For the history one should read, in the Jahresbericht of Heinrich Will for 1864, how this was regarded as new in Germany and was favourably appreciated.

It is difficult, however, to realize the resistance which was offered from many sources to the demonstration that the phenomenon of fermentation is a phenomenon of nutrition accomplishing itself in the ferment. It was simple because, although M.Virchow had held that the cellules were living in a living organism, the conception of Bichat was more and more regarded as unacceptable and the hypothesis of the cellularists as unfounded.

Alfred Estor, who was interested in my researches, in giving an account of them in 1865, expressed himself as follows:

"It is easy to perceive the tendencies of M. Bechamp; each cellule lives like a globule of yeast; each cellule should modify by use the materials of nutrition which surround it, and the general history of the phenomena of nutrition teaches us that these modifications are due to ferments. We know what emotion has welcomed the admirable works of Virchow upon cellular pathology; in the remarkable researches of the Montpellier professor there is to be found nothing less than the foundations of a cellular physiology." 1

1. Montpellier, Le messager du Midi (1865)

Seven years had passed since the publication of the memoir upon the inversion of cane sugar by moulds, when Estor delivered this judgement and when I wrote to J.B.Dumas the letter upon living agents which, in the milk, effect its spontaneous alteration and which, in the chalk, effect the liquefaction and fermentation of fecula starch. The year following I first named the microzymas in the Comptes Rendus of the Academy of Sciences to designate the ferments of the chalk.

It has been know since the time of Leuwenhoeck (17th century) that human saliva is peopled with a great number of microscopic organisms long since recognized as vibrioniens, but which in a cleanly kept mouth I have found to be chiefly microzymas. I supposed that, even as the "little bodies" inverted cane sugar in the experiments of 1857, these microzymas might be those which produced the salivary diastase of Miathe in the saliva. I interested Estor and Camille Saintpiere in this question, and in 1867 we addressed a note to the Academy, having this title: "On the role of the microscopic organisms of the mouth in digestion in general, and particularly in the formation of the salivary diastase." The note was sent for examination to a commission composed of Louget and Robin, who made no report, and the note was mentioned in the Compte Rendu in the following terms:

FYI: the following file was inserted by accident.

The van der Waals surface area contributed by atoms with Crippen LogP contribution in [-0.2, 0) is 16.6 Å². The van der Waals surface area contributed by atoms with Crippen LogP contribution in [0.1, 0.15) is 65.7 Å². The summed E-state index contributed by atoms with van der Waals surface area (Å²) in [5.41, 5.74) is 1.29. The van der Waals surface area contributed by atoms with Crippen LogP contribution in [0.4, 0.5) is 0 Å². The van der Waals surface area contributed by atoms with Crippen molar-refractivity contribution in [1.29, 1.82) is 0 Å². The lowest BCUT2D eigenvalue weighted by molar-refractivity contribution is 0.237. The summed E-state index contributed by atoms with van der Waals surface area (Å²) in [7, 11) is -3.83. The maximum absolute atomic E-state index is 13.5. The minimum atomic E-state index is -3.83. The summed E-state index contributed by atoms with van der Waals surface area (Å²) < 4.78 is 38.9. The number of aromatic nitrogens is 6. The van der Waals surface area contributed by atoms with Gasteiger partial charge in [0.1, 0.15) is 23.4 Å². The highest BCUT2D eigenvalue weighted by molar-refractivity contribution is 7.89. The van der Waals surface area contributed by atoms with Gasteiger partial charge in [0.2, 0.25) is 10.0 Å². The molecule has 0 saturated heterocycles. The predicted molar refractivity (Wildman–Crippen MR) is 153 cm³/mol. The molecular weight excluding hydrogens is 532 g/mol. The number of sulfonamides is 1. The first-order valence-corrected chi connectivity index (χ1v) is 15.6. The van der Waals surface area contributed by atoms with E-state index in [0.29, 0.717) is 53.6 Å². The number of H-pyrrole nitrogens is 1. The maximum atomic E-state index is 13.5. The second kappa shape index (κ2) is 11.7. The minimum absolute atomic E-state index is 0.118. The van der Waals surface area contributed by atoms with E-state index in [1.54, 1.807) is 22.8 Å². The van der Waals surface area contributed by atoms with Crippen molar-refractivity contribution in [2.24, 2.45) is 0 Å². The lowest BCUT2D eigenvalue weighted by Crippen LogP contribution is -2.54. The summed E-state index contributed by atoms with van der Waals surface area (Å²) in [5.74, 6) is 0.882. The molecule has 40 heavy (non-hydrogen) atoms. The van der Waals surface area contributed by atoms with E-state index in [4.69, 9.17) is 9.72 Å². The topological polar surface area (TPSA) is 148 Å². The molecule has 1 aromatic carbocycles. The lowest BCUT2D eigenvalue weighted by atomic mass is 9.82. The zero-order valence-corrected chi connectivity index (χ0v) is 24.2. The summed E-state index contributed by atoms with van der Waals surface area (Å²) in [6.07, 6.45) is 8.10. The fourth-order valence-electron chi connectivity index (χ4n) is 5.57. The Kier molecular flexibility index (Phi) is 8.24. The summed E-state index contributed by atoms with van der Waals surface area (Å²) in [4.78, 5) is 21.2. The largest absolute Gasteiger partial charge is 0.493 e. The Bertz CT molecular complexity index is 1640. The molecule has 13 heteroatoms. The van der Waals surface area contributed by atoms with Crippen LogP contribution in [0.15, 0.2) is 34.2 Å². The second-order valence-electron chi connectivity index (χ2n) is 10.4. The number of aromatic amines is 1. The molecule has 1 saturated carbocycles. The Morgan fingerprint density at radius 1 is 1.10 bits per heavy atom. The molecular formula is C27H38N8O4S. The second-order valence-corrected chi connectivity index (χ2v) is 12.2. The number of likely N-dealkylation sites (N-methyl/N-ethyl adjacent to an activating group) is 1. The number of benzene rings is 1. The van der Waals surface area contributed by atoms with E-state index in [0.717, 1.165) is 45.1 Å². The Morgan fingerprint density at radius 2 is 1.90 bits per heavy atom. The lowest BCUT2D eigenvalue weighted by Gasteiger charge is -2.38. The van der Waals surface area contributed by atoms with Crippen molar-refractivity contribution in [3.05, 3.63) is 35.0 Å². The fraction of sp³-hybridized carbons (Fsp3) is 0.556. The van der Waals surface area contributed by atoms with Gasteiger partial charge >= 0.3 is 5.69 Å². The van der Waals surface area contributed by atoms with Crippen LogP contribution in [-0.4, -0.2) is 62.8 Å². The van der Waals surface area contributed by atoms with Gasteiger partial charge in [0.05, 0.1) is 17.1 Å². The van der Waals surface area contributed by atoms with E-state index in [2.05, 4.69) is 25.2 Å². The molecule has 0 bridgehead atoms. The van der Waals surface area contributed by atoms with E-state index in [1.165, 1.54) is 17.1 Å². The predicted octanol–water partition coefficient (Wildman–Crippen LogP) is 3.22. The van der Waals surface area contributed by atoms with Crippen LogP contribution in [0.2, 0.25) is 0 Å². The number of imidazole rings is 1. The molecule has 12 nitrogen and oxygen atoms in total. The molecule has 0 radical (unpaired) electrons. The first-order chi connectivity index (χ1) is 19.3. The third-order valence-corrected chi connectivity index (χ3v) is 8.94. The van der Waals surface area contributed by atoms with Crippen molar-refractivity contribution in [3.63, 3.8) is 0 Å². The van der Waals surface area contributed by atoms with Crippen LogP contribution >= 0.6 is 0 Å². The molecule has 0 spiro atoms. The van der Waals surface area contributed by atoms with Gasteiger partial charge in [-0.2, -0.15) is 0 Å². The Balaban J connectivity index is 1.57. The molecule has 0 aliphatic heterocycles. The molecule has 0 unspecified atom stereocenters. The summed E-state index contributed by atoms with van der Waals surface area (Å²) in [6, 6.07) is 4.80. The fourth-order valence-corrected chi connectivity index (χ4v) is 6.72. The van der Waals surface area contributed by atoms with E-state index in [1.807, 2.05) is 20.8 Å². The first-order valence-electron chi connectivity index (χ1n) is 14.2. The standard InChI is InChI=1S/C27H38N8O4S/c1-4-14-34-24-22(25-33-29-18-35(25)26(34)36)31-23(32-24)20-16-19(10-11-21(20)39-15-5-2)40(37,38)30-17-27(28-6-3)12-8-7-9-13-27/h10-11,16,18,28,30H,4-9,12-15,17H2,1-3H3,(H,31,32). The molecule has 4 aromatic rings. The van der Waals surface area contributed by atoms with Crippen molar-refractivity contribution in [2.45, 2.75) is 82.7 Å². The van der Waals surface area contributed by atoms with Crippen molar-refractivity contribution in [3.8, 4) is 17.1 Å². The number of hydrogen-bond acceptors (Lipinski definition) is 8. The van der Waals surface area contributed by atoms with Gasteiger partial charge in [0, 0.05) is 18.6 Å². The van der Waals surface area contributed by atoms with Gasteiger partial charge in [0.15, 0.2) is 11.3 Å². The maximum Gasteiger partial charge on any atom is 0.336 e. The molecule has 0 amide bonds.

"The conclusion of this work is that it is not by an alteration that the parotidian saliva becomes able to digest fecula, but by means of a zymas which the organisms of Leuwenhoeck secrete there, while nourishing themselves upon its materials." 1

1. CR Vol LXIV p696 (1867)

We demonstrated two facts equally essential, viz., that the buccal microzymas of man liquify and saccharify the starch of fecula with rare energy; that the parotidian saliva of the dog or horse can also liquify starch, but does not saccharify it, while such as has stayed upon the buccal organisms soon becomes as saccharifying as human saliva.

The short note inserted by the commissioners shows that they had no idea of a zymas produced as function of a cellule, of a vibrionien, or of a microzyma, nor even of an organ. Here is an indisputable proof thereof: the pancreas was known and it was called an intestinal salivary gland. Now Bernard and Berthelot, studying the pancreatic juice and isolating from it the soluble substance called pancreatin, never thought for a moment to compare it to the salivary diastase, although possessing, to the same degree, the power of saccharifying the starch of fecula; that is that Bernard, contrary to the opinion of Longet and of Mialhe, held the salivary diastase, according to the ideas of Liebig, to be an animal matter in a condition of alteration, etc.

The microzymas being discovered, the general demonstration was made that the soluble ferments were substances produced by a living organism, mould, yeast, geological microzyma, diverse flowers, a fruit, the kidneys, and the buccal microzymas. But these were only the preliminaries of the researches, whereof the totality have, since 1867, enabled the microzymian theory of the living organism to be formulated.

After our joint experiment upon the buccal microzymas, I showed Estor an experiment in which a piece of muscle placed in fecula starch, after having liquefied it and commenced to make it ferment, caused bacteria to appear in it as they appeared in soured and clotted milk. He then became my collaborator in proving that which was true of milk and meat was also true for all the parts of an animal. There has resulted from this, thanks to other collaborations and other researches subsequent to 1870, "the microzymian theory of the living organism, the construction whereof is completed by the present work."